Nigeria: Police refuse to investigate attack on 77-year old man
Amnesty has expressed dismay at the police authorities’ refusal to investigate an attack on a 77-year old man which caused him to lose an eye. Oliver Igwe – father of the human rights defender Leo Igwe – was attacked in his home by unidentified men.
The incident is believed to be linked to the Igwe family’s campaign for justice for a child rape survivor and the family is at risk of further reprisals.
At around midnight on 4 August, two unidentified men entered Oliver Igwe's home in the town of Mbaise Imo State, south eastern Nigeria. They blindfolded the elderly man and attacked him with stones, causing extensive injuries to his face and head. Oliver Igwe had to have his eye removed by doctors on 11 August, and is recovering in hospital. His wife, who was at home during the attack and had just undergone heart surgery, was unhurt.
Their home was ransacked and valuables were stolen. The police were informed of the incident but did not come to the couple's home and have so far refused to open an investigation, telling Leo Igwe to send a formal written request for them to investigate the attack.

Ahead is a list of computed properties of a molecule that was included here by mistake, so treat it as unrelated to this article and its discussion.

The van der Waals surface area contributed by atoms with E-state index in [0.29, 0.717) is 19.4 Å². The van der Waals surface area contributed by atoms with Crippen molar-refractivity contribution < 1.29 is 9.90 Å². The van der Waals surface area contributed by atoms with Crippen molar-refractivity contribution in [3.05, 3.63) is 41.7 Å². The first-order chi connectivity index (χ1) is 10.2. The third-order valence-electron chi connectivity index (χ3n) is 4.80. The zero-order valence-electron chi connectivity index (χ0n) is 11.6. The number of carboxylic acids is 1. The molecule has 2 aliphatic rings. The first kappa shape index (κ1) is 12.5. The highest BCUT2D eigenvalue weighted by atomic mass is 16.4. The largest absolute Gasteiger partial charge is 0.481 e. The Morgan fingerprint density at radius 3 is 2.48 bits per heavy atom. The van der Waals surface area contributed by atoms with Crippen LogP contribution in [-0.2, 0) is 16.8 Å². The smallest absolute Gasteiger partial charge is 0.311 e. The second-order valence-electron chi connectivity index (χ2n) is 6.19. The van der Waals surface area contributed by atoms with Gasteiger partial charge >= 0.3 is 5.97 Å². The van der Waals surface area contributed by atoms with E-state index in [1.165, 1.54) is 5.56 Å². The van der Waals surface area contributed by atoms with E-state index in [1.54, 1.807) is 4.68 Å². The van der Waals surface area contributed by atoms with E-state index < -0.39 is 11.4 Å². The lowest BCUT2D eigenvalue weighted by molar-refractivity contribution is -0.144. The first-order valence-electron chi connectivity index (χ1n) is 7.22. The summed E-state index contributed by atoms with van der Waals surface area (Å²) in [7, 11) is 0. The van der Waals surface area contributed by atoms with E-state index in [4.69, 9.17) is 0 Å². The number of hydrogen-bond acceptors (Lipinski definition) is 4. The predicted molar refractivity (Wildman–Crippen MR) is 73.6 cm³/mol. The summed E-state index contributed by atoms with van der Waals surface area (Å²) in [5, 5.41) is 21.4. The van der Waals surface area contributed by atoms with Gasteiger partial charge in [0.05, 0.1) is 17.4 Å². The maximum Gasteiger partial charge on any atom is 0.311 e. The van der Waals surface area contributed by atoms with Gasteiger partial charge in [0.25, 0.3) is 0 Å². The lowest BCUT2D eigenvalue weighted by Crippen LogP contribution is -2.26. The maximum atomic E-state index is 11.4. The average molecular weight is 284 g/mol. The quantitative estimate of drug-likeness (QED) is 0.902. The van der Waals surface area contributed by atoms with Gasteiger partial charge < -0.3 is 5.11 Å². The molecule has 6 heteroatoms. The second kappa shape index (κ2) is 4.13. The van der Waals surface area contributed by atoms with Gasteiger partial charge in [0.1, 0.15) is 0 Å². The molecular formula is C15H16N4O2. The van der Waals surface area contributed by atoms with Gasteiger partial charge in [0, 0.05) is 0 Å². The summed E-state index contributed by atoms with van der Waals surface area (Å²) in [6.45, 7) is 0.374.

The Igwe family have been campaigning since January 2007 for access to justice for a girl who was raped when she was ten years old in 2006. Since then, numerous petitions have been sent to the police seeking the arrest of members of the Igwe family and the young rape survivor’s family, and several civil suits have been filed in court.
Amnesty believes that the attack on Oliver Igwe is the latest in a series of incidents intended to force the family to stop their campaign for justice.
Amnesty International’s UK Director Kate Allen said:
“For the police to not investigate the attack of a man who is so severely assaulted that it results in him losing an eye is absolutely disgraceful.
“Amnesty’s urging the authorities in Imo State to thoroughly investigate this attack and to investigate the ongoing harassment of Oliver Igwe and his family.”
The police and State Security Services have previously arrested, detained and questioned members of the Igwe family on a number of occasions. The Igwe family say that since 2007 they have paid the police over 100,000 Naira (equivalent to US$664), for 'bail'. However, bail in Nigeria is normally paid to the courts, not to the police.
Amnesty International believes that the attack on Oliver Igwe and repeated legal harassment of the Igwe family are intended to intimidate and threaten Leo Igwe, his family and witnesses and to distract attention from the rape case.
In 2007, Leo Igwe – a human rights defender and President of the Nigerian Humanist Society – wrote several letters to the police expressing his concern that the rape of a ten-year-old girl in 2006 was not being investigated, and claiming that the girl, her family and other members of their community were being intimidated in connection with the case.
Leo Igwe and his three brothers have been invited or arrested, interviewed and detained at least four times.
Amnesty International is urging its supporters around the world to take action on behalf of Oliver Igwe.